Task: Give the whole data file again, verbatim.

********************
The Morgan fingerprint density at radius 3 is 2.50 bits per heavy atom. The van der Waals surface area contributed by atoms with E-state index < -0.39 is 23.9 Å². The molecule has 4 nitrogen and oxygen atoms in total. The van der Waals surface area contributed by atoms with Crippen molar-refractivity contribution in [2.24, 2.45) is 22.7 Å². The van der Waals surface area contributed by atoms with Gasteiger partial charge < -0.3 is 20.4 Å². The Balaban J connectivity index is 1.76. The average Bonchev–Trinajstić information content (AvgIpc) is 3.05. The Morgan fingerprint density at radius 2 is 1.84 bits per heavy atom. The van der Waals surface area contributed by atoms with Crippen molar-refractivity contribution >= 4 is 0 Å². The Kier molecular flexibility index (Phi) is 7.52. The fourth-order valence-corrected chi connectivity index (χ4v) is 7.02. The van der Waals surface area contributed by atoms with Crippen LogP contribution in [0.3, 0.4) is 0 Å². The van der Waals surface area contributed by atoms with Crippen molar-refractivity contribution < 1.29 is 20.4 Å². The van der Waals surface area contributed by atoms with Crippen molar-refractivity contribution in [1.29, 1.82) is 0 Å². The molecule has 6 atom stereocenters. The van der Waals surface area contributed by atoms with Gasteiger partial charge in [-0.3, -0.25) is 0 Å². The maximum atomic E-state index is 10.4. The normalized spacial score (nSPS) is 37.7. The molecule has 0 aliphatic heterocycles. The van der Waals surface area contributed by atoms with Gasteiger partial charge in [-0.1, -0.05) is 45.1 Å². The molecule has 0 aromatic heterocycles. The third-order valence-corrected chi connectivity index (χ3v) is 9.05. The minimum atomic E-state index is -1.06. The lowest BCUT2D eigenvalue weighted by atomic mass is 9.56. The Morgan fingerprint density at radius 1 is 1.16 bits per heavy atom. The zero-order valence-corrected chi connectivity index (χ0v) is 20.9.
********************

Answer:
The Morgan fingerprint density at radius 3 is 2.50 bits per heavy atom. The van der Waals surface area contributed by atoms with E-state index < -0.39 is 23.9 Å². The molecule has 4 nitrogen and oxygen atoms in total. The van der Waals surface area contributed by atoms with Crippen molar-refractivity contribution in [2.24, 2.45) is 22.7 Å². The van der Waals surface area contributed by atoms with Gasteiger partial charge < -0.3 is 20.4 Å². The Balaban J connectivity index is 1.76. The average Bonchev–Trinajstić information content (AvgIpc) is 3.05. The Morgan fingerprint density at radius 2 is 1.84 bits per heavy atom. The van der Waals surface area contributed by atoms with Crippen molar-refractivity contribution >= 4 is 0 Å². The Kier molecular flexibility index (Phi) is 7.52. The fourth-order valence-corrected chi connectivity index (χ4v) is 7.02. The van der Waals surface area contributed by atoms with Crippen LogP contribution in [0.3, 0.4) is 0 Å². The van der Waals surface area contributed by atoms with Crippen molar-refractivity contribution < 1.29 is 20.4 Å². The van der Waals surface area contributed by atoms with Crippen molar-refractivity contribution in [1.29, 1.82) is 0 Å². The molecule has 6 atom stereocenters. The van der Waals surface area contributed by atoms with Gasteiger partial charge in [-0.3, -0.25) is 0 Å². The maximum atomic E-state index is 10.4. The normalized spacial score (nSPS) is 37.7. The molecule has 0 aliphatic heterocycles. The van der Waals surface area contributed by atoms with Gasteiger partial charge in [-0.1, -0.05) is 45.1 Å². The molecule has 0 aromatic heterocycles. The third-order valence-corrected chi connectivity index (χ3v) is 9.05. The minimum atomic E-state index is -1.06. The lowest BCUT2D eigenvalue weighted by atomic mass is 9.56. The Morgan fingerprint density at radius 1 is 1.16 bits per heavy atom. The zero-order valence-corrected chi connectivity index (χ0v) is 20.9.